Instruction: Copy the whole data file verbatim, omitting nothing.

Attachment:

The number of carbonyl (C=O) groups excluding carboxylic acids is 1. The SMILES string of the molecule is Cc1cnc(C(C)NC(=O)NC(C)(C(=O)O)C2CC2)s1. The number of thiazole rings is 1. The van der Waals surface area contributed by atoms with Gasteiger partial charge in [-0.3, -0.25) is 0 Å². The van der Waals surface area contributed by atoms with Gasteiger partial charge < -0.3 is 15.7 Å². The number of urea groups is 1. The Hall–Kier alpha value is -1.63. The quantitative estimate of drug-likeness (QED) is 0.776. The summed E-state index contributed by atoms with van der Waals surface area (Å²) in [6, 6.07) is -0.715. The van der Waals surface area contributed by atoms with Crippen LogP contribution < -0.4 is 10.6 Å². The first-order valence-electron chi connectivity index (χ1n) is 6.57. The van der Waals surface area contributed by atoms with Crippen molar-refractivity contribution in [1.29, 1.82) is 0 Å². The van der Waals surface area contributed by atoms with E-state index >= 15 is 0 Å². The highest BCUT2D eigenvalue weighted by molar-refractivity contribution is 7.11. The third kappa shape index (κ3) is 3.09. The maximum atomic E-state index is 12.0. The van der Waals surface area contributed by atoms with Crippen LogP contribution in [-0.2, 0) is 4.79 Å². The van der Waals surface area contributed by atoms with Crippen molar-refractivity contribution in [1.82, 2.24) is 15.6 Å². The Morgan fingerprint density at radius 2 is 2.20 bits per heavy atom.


The number of carbonyl (C=O) groups excluding carboxylic acids is 1. The SMILES string of the molecule is Cc1cnc(C(C)NC(=O)NC(C)(C(=O)O)C2CC2)s1. The number of thiazole rings is 1. The van der Waals surface area contributed by atoms with Gasteiger partial charge in [-0.3, -0.25) is 0 Å². The van der Waals surface area contributed by atoms with Gasteiger partial charge < -0.3 is 15.7 Å². The number of urea groups is 1. The Hall–Kier alpha value is -1.63. The quantitative estimate of drug-likeness (QED) is 0.776. The summed E-state index contributed by atoms with van der Waals surface area (Å²) in [6, 6.07) is -0.715. The van der Waals surface area contributed by atoms with Crippen LogP contribution < -0.4 is 10.6 Å². The first-order valence-electron chi connectivity index (χ1n) is 6.57. The van der Waals surface area contributed by atoms with Crippen molar-refractivity contribution in [1.29, 1.82) is 0 Å². The van der Waals surface area contributed by atoms with E-state index >= 15 is 0 Å². The highest BCUT2D eigenvalue weighted by molar-refractivity contribution is 7.11. The third kappa shape index (κ3) is 3.09. The maximum atomic E-state index is 12.0. The van der Waals surface area contributed by atoms with Crippen LogP contribution in [-0.2, 0) is 4.79 Å². The van der Waals surface area contributed by atoms with Crippen molar-refractivity contribution in [1.82, 2.24) is 15.6 Å². The Morgan fingerprint density at radius 2 is 2.20 bits per heavy atom.